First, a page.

In summary, it is clear that the CPA, where it has been put into practice
effectively, has contributed to making Nepal a more just society. But there has been no real increase in ‘accountability’. What can people do and who can they turn to when they feel as though the state has not treated them justly? From police refusing FIRs to courts delaying justice for years, there is plenty of ground to support their feelings of exclusion from the justice process. Obviously this allows resentment to grow. The new federal structures provide the opportunity, at least in theory, for more responsive and sensitive treatment by the state. Too often, ordinary citizens run into closed doors and have nowhere to turn to seek remedy—this is why we see such frequent public indignation and protests pouring onto the streets.
Reports to the NHRC and also in the media indicate that we have only just begun to deal with widespread discrimination even though the CPA has made a commitment to ‘carry out an inclusive democratic and progressive restructuring of the state by eliminating the current centralised unitary form of the state in order to address problems related to women, Dalit, indigenous ethnic [Adivasi Janajati] people, Madhesi, oppressed, neglected and minority communities and backward regions by ending discrimination on class, caste, language, gender, culture, religion and region.’
This is an enormous task, but it is what all political parties committed to 12 years ago. We need a vibrant civil society to shine a light on these issues and to push for practical solutions to realise these goals.
As we set about this, we need to constantly ask ourselves some simple, basic questions about the steps needed to achieve this change. Personally, I am convinced that had the case of Maina Sunuwar and others been properly dealt with by the justice system then the chances of the Nirmala Pant case being so badly handled would have been greatly reduced. Past impunity shapes present impunity.
The questions are: will the transitional justice process clarify what happened at Madi, Kalikot, Doramba and Maharajgunj? Will the process help prevent such atrocities from ever happening again by strengthening the state’s values towards human rights, and will the victims receive justice and reparations? The steps taken to conceal details about conflict cases only encourages impunity today. The demands for justice is not an issue of revenge but represents a vital step forward in our reconciliation process. If we are to reach the future that the CPA began to plan for 12 years ago, we need to address prevailing forms of impunity.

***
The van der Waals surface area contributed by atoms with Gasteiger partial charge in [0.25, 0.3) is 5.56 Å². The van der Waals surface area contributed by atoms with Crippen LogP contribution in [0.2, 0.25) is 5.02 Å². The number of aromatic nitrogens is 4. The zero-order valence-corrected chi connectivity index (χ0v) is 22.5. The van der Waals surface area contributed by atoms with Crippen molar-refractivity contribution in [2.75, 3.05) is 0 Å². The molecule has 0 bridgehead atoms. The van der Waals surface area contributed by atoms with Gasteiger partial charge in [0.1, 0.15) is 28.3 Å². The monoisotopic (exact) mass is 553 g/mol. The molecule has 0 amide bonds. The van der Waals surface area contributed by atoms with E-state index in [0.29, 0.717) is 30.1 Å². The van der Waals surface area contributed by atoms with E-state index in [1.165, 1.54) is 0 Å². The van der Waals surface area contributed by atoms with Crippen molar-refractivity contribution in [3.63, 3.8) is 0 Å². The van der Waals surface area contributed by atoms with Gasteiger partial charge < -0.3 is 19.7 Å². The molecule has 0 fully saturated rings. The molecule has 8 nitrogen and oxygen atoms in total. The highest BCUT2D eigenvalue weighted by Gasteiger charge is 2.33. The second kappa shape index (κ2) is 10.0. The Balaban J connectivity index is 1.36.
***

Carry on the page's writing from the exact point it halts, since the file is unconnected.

Ownership over decisions
Finally, a word to our international friends is also warranted. Twelve years on,
many recognise the help we have received from international friends during the peace process. Though we held onto ownership over the process, we have sometimes required international support. We have to abide by the international commitments that our governments have signed, like the Universal Periodic Review, every four years, which serves as a health check to our democracy. But our international friends have to also act with respect over Nepal’s ownership over our own decisions and destiny.
An obvious case of this is the issue of ‘transitional justice’, where too often international ‘support’ has come as a surprise to Nepali organisations and human rights actors. International actors must learn to support us without surprising us by trying to severely alter the dynamics or by trying to bring solutions that do not adjust well to the Nepali context.
Ansari is the spokesperson at the National Human Rights Commission.
Published: 21-11-2018 07:10